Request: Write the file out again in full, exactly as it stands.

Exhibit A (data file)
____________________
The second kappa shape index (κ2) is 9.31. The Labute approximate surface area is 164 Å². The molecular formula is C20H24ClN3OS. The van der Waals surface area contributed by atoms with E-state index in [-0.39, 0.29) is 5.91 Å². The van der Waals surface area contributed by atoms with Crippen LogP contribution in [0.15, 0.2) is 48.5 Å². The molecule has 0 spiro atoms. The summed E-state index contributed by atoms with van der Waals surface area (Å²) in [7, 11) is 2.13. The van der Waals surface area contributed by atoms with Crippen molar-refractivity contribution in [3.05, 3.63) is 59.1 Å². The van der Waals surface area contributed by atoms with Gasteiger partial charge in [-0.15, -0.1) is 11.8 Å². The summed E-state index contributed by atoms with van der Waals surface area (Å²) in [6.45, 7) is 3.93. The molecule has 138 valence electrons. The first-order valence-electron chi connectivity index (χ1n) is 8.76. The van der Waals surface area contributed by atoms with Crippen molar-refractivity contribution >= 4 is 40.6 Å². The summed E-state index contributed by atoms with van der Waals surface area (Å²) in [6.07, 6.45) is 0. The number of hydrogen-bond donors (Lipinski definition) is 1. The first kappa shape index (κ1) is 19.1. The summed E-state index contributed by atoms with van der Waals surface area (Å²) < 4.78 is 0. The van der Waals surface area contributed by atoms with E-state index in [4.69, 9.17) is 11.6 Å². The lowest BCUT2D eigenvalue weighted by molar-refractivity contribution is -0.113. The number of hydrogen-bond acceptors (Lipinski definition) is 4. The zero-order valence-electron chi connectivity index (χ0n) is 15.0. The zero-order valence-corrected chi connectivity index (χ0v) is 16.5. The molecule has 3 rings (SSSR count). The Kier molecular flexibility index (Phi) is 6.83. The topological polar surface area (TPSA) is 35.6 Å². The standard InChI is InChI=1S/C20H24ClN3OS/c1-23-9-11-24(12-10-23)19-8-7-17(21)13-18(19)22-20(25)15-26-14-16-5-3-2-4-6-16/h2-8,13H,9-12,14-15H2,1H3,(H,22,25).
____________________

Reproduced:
The second kappa shape index (κ2) is 9.31. The Labute approximate surface area is 164 Å². The molecular formula is C20H24ClN3OS. The van der Waals surface area contributed by atoms with E-state index in [-0.39, 0.29) is 5.91 Å². The van der Waals surface area contributed by atoms with Crippen LogP contribution in [0.15, 0.2) is 48.5 Å². The molecule has 0 spiro atoms. The summed E-state index contributed by atoms with van der Waals surface area (Å²) in [7, 11) is 2.13. The van der Waals surface area contributed by atoms with Crippen molar-refractivity contribution in [3.05, 3.63) is 59.1 Å². The van der Waals surface area contributed by atoms with Gasteiger partial charge in [-0.15, -0.1) is 11.8 Å². The summed E-state index contributed by atoms with van der Waals surface area (Å²) in [6.45, 7) is 3.93. The molecule has 138 valence electrons. The first-order valence-electron chi connectivity index (χ1n) is 8.76. The van der Waals surface area contributed by atoms with Crippen molar-refractivity contribution >= 4 is 40.6 Å². The summed E-state index contributed by atoms with van der Waals surface area (Å²) in [6.07, 6.45) is 0. The number of hydrogen-bond donors (Lipinski definition) is 1. The first kappa shape index (κ1) is 19.1. The summed E-state index contributed by atoms with van der Waals surface area (Å²) < 4.78 is 0. The van der Waals surface area contributed by atoms with E-state index in [4.69, 9.17) is 11.6 Å². The lowest BCUT2D eigenvalue weighted by molar-refractivity contribution is -0.113. The number of hydrogen-bond acceptors (Lipinski definition) is 4. The zero-order valence-electron chi connectivity index (χ0n) is 15.0. The zero-order valence-corrected chi connectivity index (χ0v) is 16.5. The molecule has 3 rings (SSSR count). The Kier molecular flexibility index (Phi) is 6.83. The topological polar surface area (TPSA) is 35.6 Å². The standard InChI is InChI=1S/C20H24ClN3OS/c1-23-9-11-24(12-10-23)19-8-7-17(21)13-18(19)22-20(25)15-26-14-16-5-3-2-4-6-16/h2-8,13H,9-12,14-15H2,1H3,(H,22,25).